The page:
By DANA LIEBELSON
As the Pentagon struggles to prevent its budget cuts from breaching $450 billion over ten years, legislators are putting costly U.S. military initiatives under new scrutiny. One such project, which was targeted recently by Rep. Mike Coffman (R-CO), is the construction of a multi-billion dollar U.S. military base in South Korea. Although it's unclear exactly how much the construction project will cost U.S. taxpayers, it still merits a closer look.
The construction project is part of a broader Department of Defense initiative to extend the tours of duty of U.S. soldiers in South Korea from one year to three years—an initiative called “tour normalization.” With these new longer assignments, families can accompany service members. The Army reported in April that 850 families had already packed their bags.
"While I certainly understand the value of minimizing the separation of our service members from their families whenever possible, I believe we should suspend the plan to change the tours of duty in South Korea and save the planned $13 billion in military construction cost," Rep. Coffman told AOL Defense.
The $13 billion cited by Coffman comes from a May 2011 Government Accountability Office (GAO) report, and it’s the cost of constructing more than a thousand new structures, including family housing, health care facilities and schools at U.S. Army Garrison Humphreys. That same report however, also pegs the cost of extending the tours of duty and moving thousands of dependents to North Korea to be an additional $5 billion by the year 2020, and about $22 billion by the 2050—numbers not mentioned in Coffman’s budget cut proposal.
U.S. taxpayers might not be on the hook for all these costs though. In 2009, The Washington Times reported that South Korea plans to shoulder 90 percent of the $13 billion in construction costs, which would bring taxpayers’ share of those costs down to about $1.3 billion. A 2007 WikiLeaks cable mentioned this week by Yonhap, a South Korean news agency, said Korea might cover as much as 93 percent of the cost of the relocation project at U.S. Army Garrison Humphreys.
Neither the DoD nor the Embassy of Korea was willing to confirm these numbers for POGO. However Joe Megyesy, the communications director for Rep. Coffman, told POGO that “due to the fluid nature of cost growth, it’s unclear how much construction—if any—will be funded by the South Koreans.”
Megyesy also pointed to a section of the GAO report that said when the U.S. has used South Korean contributions in the past, it has lowered DoD’s funding requirements, but also eliminated the opportunity for the DoD to apply these funds to reduce operation and maintenance costs—which ultimately increases the overall required funding.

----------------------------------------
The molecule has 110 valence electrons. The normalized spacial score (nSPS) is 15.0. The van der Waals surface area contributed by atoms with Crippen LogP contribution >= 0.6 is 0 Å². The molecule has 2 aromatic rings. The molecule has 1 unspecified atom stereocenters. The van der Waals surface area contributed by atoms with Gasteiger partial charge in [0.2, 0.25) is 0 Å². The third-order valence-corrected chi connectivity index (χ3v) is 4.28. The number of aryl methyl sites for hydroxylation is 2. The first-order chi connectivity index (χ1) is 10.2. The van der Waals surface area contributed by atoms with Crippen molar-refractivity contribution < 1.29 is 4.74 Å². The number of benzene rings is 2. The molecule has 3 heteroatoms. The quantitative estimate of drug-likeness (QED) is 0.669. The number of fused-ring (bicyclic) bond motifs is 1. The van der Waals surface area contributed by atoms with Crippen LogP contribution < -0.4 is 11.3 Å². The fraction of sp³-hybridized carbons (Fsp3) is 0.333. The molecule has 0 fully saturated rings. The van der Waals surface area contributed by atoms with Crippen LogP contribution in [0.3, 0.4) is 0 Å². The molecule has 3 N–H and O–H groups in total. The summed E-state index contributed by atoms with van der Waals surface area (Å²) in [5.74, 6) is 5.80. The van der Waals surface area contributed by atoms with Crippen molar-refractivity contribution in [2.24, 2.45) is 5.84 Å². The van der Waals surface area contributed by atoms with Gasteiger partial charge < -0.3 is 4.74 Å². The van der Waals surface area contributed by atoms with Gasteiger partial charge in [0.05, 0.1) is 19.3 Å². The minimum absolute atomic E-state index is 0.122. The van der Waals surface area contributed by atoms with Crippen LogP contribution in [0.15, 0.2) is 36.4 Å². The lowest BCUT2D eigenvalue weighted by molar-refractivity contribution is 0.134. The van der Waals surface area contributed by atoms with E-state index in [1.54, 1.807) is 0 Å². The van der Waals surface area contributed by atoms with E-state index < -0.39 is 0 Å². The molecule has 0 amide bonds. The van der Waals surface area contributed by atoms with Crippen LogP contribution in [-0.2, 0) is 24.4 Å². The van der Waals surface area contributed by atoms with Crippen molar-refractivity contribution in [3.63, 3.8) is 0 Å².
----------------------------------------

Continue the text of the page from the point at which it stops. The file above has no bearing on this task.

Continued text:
This brings us to the root of the problem: the Pentagon hasn’t done a thorough analysis of costs and alternatives to the “tour normalization” initiative. In the words of GAO, “DOD is embarking on an initiative that involves moving thousands of U.S. civilians to South Korea…without fully understanding the costs involved or considering potential alternatives that might more efficiently achieve its strategic objectives.”
So what are these objectives? The first thing that comes to most people’s minds is probably North Korea. While demonstrating U.S. military might to the North Koreans is part of the equation, the reality is more complicated. The U.S. ultimately hopes to be able to deploy troops from South Korea to 'hot spots' elsewhere in Asia as needed, according to Stars and Stripes, but some South Koreans fear that a decrease in U.S. troop strength will make the nation more vulnerable.
Commander Leslie Hull-Ryde, a press spokesperson for the DoD, told POGO that while she appreciates Rep. Coffman’s perspective, the DoD is committed to its current plans to maintain a forward presence in the region.
“The proposed budget plan allows us to protect the U.S. military's size, reach and fighting strength…we have—and will continue to—work with our regional allies and partners to maintain peace and ensure stability throughout Asia,” said Ryde.
She did not respond to repeated requests from POGO for details about the budget plan.
Dana Liebelson is POGO's Beth Daley Impact Fellow.
Photo of U.S. troops in the Korean Demilitarized Zone by POGO's Andre Francisco.